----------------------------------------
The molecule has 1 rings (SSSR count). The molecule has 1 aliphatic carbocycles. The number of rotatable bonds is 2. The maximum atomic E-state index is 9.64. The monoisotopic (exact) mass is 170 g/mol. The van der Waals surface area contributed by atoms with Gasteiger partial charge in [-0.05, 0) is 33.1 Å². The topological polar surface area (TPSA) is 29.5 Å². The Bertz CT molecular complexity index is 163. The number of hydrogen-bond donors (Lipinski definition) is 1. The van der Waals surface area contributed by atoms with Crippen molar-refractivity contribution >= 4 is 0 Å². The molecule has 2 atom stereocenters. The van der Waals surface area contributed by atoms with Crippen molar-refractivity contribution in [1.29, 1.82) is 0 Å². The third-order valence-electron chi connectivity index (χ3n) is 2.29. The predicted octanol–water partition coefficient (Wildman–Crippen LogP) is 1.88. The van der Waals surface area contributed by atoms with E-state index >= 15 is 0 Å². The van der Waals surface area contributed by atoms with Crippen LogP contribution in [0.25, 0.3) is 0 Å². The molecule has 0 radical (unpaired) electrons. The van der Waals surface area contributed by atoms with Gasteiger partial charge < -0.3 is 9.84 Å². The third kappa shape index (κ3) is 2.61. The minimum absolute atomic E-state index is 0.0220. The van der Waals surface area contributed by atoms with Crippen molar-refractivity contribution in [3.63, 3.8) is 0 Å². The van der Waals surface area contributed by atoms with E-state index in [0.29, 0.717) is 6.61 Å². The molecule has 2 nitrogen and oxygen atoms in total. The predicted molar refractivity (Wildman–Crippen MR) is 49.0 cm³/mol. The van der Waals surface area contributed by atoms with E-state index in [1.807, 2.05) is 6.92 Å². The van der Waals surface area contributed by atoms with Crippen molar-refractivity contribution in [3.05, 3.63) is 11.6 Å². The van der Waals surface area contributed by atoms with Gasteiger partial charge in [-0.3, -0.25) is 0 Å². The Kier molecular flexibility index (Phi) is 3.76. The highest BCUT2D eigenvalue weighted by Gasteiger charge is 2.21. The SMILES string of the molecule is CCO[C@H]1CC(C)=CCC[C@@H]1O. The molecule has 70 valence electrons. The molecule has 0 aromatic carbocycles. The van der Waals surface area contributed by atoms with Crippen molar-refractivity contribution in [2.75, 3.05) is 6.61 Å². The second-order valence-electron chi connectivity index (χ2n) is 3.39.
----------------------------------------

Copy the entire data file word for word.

The molecule has 1 rings (SSSR count). The molecule has 1 aliphatic carbocycles. The number of rotatable bonds is 2. The maximum atomic E-state index is 9.64. The monoisotopic (exact) mass is 170 g/mol. The van der Waals surface area contributed by atoms with Gasteiger partial charge in [-0.05, 0) is 33.1 Å². The topological polar surface area (TPSA) is 29.5 Å². The Bertz CT molecular complexity index is 163. The number of hydrogen-bond donors (Lipinski definition) is 1. The van der Waals surface area contributed by atoms with Crippen molar-refractivity contribution >= 4 is 0 Å². The molecule has 2 atom stereocenters. The van der Waals surface area contributed by atoms with Crippen molar-refractivity contribution in [1.29, 1.82) is 0 Å². The third-order valence-electron chi connectivity index (χ3n) is 2.29. The predicted octanol–water partition coefficient (Wildman–Crippen LogP) is 1.88. The van der Waals surface area contributed by atoms with E-state index >= 15 is 0 Å². The van der Waals surface area contributed by atoms with Crippen LogP contribution in [0.25, 0.3) is 0 Å². The molecule has 0 radical (unpaired) electrons. The van der Waals surface area contributed by atoms with Gasteiger partial charge < -0.3 is 9.84 Å². The third kappa shape index (κ3) is 2.61. The minimum absolute atomic E-state index is 0.0220. The van der Waals surface area contributed by atoms with Crippen molar-refractivity contribution in [3.63, 3.8) is 0 Å². The van der Waals surface area contributed by atoms with E-state index in [0.29, 0.717) is 6.61 Å². The molecule has 2 nitrogen and oxygen atoms in total. The predicted molar refractivity (Wildman–Crippen MR) is 49.0 cm³/mol. The van der Waals surface area contributed by atoms with E-state index in [1.807, 2.05) is 6.92 Å². The van der Waals surface area contributed by atoms with Crippen molar-refractivity contribution in [3.05, 3.63) is 11.6 Å². The van der Waals surface area contributed by atoms with Gasteiger partial charge in [-0.3, -0.25) is 0 Å². The Kier molecular flexibility index (Phi) is 3.76. The highest BCUT2D eigenvalue weighted by Gasteiger charge is 2.21. The SMILES string of the molecule is CCO[C@H]1CC(C)=CCC[C@@H]1O. The molecule has 70 valence electrons. The molecule has 0 aromatic carbocycles. The van der Waals surface area contributed by atoms with Crippen molar-refractivity contribution in [2.75, 3.05) is 6.61 Å². The second-order valence-electron chi connectivity index (χ2n) is 3.39.